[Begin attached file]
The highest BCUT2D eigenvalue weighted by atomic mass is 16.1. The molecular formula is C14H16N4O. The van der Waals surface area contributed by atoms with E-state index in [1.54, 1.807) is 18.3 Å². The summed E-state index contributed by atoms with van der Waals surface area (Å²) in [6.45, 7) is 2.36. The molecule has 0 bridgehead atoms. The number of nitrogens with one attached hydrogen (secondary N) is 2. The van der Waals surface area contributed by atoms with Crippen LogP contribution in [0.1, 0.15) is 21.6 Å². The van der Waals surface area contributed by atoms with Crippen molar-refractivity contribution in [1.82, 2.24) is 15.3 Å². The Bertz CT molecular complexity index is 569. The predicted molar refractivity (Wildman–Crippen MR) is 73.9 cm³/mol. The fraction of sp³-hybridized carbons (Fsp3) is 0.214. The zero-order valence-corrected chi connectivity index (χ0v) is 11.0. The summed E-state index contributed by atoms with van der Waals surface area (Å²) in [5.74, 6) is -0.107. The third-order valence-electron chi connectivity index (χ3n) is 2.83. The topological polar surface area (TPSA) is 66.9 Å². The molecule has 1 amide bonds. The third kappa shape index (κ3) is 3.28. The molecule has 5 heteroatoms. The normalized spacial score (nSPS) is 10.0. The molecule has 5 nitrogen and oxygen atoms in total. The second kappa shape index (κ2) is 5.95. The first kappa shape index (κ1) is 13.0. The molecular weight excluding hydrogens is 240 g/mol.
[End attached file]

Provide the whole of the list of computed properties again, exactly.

The highest BCUT2D eigenvalue weighted by atomic mass is 16.1. The molecular formula is C14H16N4O. The van der Waals surface area contributed by atoms with E-state index in [1.54, 1.807) is 18.3 Å². The summed E-state index contributed by atoms with van der Waals surface area (Å²) in [6.45, 7) is 2.36. The molecule has 0 bridgehead atoms. The number of nitrogens with one attached hydrogen (secondary N) is 2. The van der Waals surface area contributed by atoms with Crippen LogP contribution in [0.1, 0.15) is 21.6 Å². The van der Waals surface area contributed by atoms with Crippen molar-refractivity contribution in [1.82, 2.24) is 15.3 Å². The Bertz CT molecular complexity index is 569. The predicted molar refractivity (Wildman–Crippen MR) is 73.9 cm³/mol. The fraction of sp³-hybridized carbons (Fsp3) is 0.214. The zero-order valence-corrected chi connectivity index (χ0v) is 11.0. The summed E-state index contributed by atoms with van der Waals surface area (Å²) in [5.74, 6) is -0.107. The third-order valence-electron chi connectivity index (χ3n) is 2.83. The topological polar surface area (TPSA) is 66.9 Å². The molecule has 1 amide bonds. The third kappa shape index (κ3) is 3.28. The molecule has 5 heteroatoms. The normalized spacial score (nSPS) is 10.0. The molecule has 5 nitrogen and oxygen atoms in total. The second kappa shape index (κ2) is 5.95. The first kappa shape index (κ1) is 13.0. The molecular weight excluding hydrogens is 240 g/mol.